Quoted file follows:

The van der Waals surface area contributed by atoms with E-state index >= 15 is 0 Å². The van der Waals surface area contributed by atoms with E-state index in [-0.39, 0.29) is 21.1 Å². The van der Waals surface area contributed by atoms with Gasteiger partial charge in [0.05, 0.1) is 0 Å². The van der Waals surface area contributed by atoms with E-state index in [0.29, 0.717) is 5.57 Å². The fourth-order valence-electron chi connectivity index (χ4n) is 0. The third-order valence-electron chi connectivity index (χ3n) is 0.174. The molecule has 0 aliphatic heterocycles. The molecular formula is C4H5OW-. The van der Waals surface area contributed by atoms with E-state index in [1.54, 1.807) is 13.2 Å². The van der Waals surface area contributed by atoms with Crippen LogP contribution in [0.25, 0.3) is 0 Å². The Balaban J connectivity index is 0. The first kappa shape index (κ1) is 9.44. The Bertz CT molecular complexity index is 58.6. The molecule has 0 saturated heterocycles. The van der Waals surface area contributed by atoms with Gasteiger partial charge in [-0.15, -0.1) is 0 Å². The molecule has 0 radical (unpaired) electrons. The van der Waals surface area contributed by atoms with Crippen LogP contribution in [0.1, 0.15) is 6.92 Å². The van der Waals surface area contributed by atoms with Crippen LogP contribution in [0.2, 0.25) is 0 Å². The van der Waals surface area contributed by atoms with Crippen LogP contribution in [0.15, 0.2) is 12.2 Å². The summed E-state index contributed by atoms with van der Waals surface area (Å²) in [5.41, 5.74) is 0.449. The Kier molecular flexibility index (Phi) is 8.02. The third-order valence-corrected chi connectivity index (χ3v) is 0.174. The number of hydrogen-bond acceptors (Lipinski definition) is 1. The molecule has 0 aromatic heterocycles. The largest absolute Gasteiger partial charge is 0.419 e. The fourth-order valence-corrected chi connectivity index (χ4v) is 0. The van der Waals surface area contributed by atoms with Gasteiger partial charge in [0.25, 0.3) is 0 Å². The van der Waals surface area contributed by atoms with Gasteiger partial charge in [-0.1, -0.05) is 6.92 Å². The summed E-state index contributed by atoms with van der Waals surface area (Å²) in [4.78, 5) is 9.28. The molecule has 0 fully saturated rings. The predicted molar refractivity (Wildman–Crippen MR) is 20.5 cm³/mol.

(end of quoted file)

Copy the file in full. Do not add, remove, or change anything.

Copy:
The van der Waals surface area contributed by atoms with E-state index >= 15 is 0 Å². The van der Waals surface area contributed by atoms with E-state index in [-0.39, 0.29) is 21.1 Å². The van der Waals surface area contributed by atoms with Gasteiger partial charge in [0.05, 0.1) is 0 Å². The van der Waals surface area contributed by atoms with E-state index in [0.29, 0.717) is 5.57 Å². The fourth-order valence-electron chi connectivity index (χ4n) is 0. The third-order valence-electron chi connectivity index (χ3n) is 0.174. The molecule has 0 aliphatic heterocycles. The molecular formula is C4H5OW-. The van der Waals surface area contributed by atoms with E-state index in [1.54, 1.807) is 13.2 Å². The van der Waals surface area contributed by atoms with Crippen LogP contribution in [0.25, 0.3) is 0 Å². The Balaban J connectivity index is 0. The first kappa shape index (κ1) is 9.44. The Bertz CT molecular complexity index is 58.6. The molecule has 0 saturated heterocycles. The van der Waals surface area contributed by atoms with Gasteiger partial charge in [-0.15, -0.1) is 0 Å². The molecule has 0 radical (unpaired) electrons. The van der Waals surface area contributed by atoms with Crippen LogP contribution in [0.1, 0.15) is 6.92 Å². The van der Waals surface area contributed by atoms with Crippen LogP contribution in [0.2, 0.25) is 0 Å². The van der Waals surface area contributed by atoms with Crippen LogP contribution in [0.15, 0.2) is 12.2 Å². The summed E-state index contributed by atoms with van der Waals surface area (Å²) in [5.41, 5.74) is 0.449. The Kier molecular flexibility index (Phi) is 8.02. The third-order valence-corrected chi connectivity index (χ3v) is 0.174. The number of hydrogen-bond acceptors (Lipinski definition) is 1. The molecule has 0 aromatic heterocycles. The largest absolute Gasteiger partial charge is 0.419 e. The fourth-order valence-corrected chi connectivity index (χ4v) is 0. The van der Waals surface area contributed by atoms with Gasteiger partial charge in [0.25, 0.3) is 0 Å². The van der Waals surface area contributed by atoms with Gasteiger partial charge in [-0.1, -0.05) is 6.92 Å². The summed E-state index contributed by atoms with van der Waals surface area (Å²) in [4.78, 5) is 9.28. The molecule has 0 fully saturated rings. The predicted molar refractivity (Wildman–Crippen MR) is 20.5 cm³/mol.